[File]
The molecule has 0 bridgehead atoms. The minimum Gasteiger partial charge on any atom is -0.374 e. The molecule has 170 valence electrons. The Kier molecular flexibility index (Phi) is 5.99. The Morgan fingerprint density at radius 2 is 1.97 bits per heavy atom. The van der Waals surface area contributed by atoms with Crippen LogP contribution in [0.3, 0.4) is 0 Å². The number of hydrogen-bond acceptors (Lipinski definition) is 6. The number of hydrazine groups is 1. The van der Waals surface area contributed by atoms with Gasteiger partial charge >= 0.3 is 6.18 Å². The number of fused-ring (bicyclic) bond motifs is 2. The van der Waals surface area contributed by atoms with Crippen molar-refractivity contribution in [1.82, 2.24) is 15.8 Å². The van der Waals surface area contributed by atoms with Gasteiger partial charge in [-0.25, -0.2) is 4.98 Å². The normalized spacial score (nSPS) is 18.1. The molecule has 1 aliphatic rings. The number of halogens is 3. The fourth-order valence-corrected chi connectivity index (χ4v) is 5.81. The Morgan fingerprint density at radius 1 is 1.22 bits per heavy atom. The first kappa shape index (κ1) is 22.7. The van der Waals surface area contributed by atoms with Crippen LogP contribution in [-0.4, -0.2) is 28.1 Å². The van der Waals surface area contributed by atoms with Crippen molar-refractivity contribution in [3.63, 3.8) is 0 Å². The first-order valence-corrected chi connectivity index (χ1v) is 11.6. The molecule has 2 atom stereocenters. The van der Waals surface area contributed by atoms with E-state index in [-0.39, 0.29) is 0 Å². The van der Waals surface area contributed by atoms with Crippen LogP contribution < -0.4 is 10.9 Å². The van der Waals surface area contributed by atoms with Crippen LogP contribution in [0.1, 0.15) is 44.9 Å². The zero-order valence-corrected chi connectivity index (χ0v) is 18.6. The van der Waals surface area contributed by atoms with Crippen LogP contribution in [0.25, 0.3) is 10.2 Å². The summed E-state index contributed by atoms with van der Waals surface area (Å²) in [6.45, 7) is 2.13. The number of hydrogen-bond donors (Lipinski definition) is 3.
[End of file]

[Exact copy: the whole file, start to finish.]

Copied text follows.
The molecule has 0 bridgehead atoms. The minimum Gasteiger partial charge on any atom is -0.374 e. The molecule has 170 valence electrons. The Kier molecular flexibility index (Phi) is 5.99. The Morgan fingerprint density at radius 2 is 1.97 bits per heavy atom. The van der Waals surface area contributed by atoms with Crippen LogP contribution in [0.3, 0.4) is 0 Å². The number of hydrogen-bond acceptors (Lipinski definition) is 6. The number of hydrazine groups is 1. The van der Waals surface area contributed by atoms with Gasteiger partial charge >= 0.3 is 6.18 Å². The number of fused-ring (bicyclic) bond motifs is 2. The van der Waals surface area contributed by atoms with Crippen molar-refractivity contribution in [1.82, 2.24) is 15.8 Å². The van der Waals surface area contributed by atoms with Gasteiger partial charge in [-0.25, -0.2) is 4.98 Å². The normalized spacial score (nSPS) is 18.1. The molecule has 1 aliphatic rings. The number of halogens is 3. The fourth-order valence-corrected chi connectivity index (χ4v) is 5.81. The Morgan fingerprint density at radius 1 is 1.22 bits per heavy atom. The first kappa shape index (κ1) is 22.7. The van der Waals surface area contributed by atoms with Crippen LogP contribution in [-0.4, -0.2) is 28.1 Å². The van der Waals surface area contributed by atoms with Crippen molar-refractivity contribution in [3.63, 3.8) is 0 Å². The first-order valence-corrected chi connectivity index (χ1v) is 11.6. The molecule has 2 atom stereocenters. The van der Waals surface area contributed by atoms with E-state index in [-0.39, 0.29) is 0 Å². The van der Waals surface area contributed by atoms with Crippen LogP contribution < -0.4 is 10.9 Å². The van der Waals surface area contributed by atoms with Crippen LogP contribution in [0.1, 0.15) is 44.9 Å². The zero-order valence-corrected chi connectivity index (χ0v) is 18.6. The van der Waals surface area contributed by atoms with Crippen LogP contribution in [0.25, 0.3) is 10.2 Å². The summed E-state index contributed by atoms with van der Waals surface area (Å²) in [6.45, 7) is 2.13. The number of hydrogen-bond donors (Lipinski definition) is 3.